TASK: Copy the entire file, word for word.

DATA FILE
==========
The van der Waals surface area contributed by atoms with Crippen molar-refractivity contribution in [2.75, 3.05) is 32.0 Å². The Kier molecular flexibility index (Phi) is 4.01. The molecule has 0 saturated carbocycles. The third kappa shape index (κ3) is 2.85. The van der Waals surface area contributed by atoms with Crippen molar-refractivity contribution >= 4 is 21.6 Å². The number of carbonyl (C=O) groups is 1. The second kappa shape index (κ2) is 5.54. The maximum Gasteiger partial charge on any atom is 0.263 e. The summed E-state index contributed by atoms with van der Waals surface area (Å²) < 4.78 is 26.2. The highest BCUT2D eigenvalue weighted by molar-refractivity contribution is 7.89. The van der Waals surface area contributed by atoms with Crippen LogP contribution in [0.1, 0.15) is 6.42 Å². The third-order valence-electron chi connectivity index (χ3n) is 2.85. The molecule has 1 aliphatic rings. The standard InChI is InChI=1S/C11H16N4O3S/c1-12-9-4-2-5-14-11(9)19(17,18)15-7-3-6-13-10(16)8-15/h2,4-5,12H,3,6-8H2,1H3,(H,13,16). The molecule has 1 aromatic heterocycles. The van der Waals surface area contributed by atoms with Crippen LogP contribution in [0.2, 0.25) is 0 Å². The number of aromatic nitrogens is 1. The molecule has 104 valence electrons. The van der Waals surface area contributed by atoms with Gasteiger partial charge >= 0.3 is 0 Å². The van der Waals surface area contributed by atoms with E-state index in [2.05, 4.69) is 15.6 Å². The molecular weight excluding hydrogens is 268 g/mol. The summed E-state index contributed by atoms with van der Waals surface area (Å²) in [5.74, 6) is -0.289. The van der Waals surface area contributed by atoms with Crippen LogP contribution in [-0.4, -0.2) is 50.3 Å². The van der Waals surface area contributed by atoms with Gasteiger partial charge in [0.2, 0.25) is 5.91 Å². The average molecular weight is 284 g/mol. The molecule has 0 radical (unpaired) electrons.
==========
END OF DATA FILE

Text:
The van der Waals surface area contributed by atoms with Crippen molar-refractivity contribution in [2.75, 3.05) is 32.0 Å². The Kier molecular flexibility index (Phi) is 4.01. The molecule has 0 saturated carbocycles. The third kappa shape index (κ3) is 2.85. The van der Waals surface area contributed by atoms with Crippen molar-refractivity contribution >= 4 is 21.6 Å². The number of carbonyl (C=O) groups is 1. The second kappa shape index (κ2) is 5.54. The maximum Gasteiger partial charge on any atom is 0.263 e. The summed E-state index contributed by atoms with van der Waals surface area (Å²) < 4.78 is 26.2. The highest BCUT2D eigenvalue weighted by molar-refractivity contribution is 7.89. The van der Waals surface area contributed by atoms with Crippen LogP contribution in [0.1, 0.15) is 6.42 Å². The third-order valence-electron chi connectivity index (χ3n) is 2.85. The molecule has 1 aliphatic rings. The standard InChI is InChI=1S/C11H16N4O3S/c1-12-9-4-2-5-14-11(9)19(17,18)15-7-3-6-13-10(16)8-15/h2,4-5,12H,3,6-8H2,1H3,(H,13,16). The molecule has 1 aromatic heterocycles. The van der Waals surface area contributed by atoms with Crippen LogP contribution in [0.2, 0.25) is 0 Å². The number of aromatic nitrogens is 1. The molecule has 104 valence electrons. The van der Waals surface area contributed by atoms with Gasteiger partial charge >= 0.3 is 0 Å². The van der Waals surface area contributed by atoms with E-state index in [2.05, 4.69) is 15.6 Å². The molecular weight excluding hydrogens is 268 g/mol. The summed E-state index contributed by atoms with van der Waals surface area (Å²) in [5.74, 6) is -0.289. The van der Waals surface area contributed by atoms with Crippen LogP contribution in [-0.4, -0.2) is 50.3 Å². The van der Waals surface area contributed by atoms with Gasteiger partial charge in [0.2, 0.25) is 5.91 Å². The average molecular weight is 284 g/mol. The molecule has 0 radical (unpaired) electrons.